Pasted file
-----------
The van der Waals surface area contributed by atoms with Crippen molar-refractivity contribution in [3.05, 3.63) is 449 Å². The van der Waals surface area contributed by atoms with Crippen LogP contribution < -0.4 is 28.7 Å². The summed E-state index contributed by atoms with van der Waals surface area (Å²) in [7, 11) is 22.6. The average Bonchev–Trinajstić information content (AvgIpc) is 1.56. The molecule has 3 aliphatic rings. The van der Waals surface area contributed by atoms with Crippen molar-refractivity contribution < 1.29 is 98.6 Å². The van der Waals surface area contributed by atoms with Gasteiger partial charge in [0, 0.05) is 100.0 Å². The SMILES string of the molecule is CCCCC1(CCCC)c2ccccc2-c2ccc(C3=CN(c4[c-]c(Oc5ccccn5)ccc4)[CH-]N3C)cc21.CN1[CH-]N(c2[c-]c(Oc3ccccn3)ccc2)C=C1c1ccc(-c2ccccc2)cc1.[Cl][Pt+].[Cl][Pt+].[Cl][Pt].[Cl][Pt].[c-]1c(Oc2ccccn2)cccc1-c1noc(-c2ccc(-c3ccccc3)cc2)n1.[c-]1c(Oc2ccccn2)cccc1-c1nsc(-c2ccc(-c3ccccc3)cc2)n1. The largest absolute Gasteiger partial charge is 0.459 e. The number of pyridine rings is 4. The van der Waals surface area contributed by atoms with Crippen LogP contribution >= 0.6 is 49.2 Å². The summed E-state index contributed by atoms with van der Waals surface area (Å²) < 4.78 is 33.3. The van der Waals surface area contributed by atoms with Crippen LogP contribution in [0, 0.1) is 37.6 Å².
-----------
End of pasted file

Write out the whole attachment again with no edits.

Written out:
The van der Waals surface area contributed by atoms with Crippen molar-refractivity contribution in [3.05, 3.63) is 449 Å². The van der Waals surface area contributed by atoms with Crippen LogP contribution < -0.4 is 28.7 Å². The summed E-state index contributed by atoms with van der Waals surface area (Å²) in [7, 11) is 22.6. The average Bonchev–Trinajstić information content (AvgIpc) is 1.56. The molecule has 3 aliphatic rings. The van der Waals surface area contributed by atoms with Crippen molar-refractivity contribution < 1.29 is 98.6 Å². The van der Waals surface area contributed by atoms with Gasteiger partial charge in [0, 0.05) is 100.0 Å². The SMILES string of the molecule is CCCCC1(CCCC)c2ccccc2-c2ccc(C3=CN(c4[c-]c(Oc5ccccn5)ccc4)[CH-]N3C)cc21.CN1[CH-]N(c2[c-]c(Oc3ccccn3)ccc2)C=C1c1ccc(-c2ccccc2)cc1.[Cl][Pt+].[Cl][Pt+].[Cl][Pt].[Cl][Pt].[c-]1c(Oc2ccccn2)cccc1-c1noc(-c2ccc(-c3ccccc3)cc2)n1.[c-]1c(Oc2ccccn2)cccc1-c1nsc(-c2ccc(-c3ccccc3)cc2)n1. The largest absolute Gasteiger partial charge is 0.459 e. The number of pyridine rings is 4. The van der Waals surface area contributed by atoms with Crippen LogP contribution >= 0.6 is 49.2 Å². The summed E-state index contributed by atoms with van der Waals surface area (Å²) < 4.78 is 33.3. The van der Waals surface area contributed by atoms with Crippen LogP contribution in [0, 0.1) is 37.6 Å².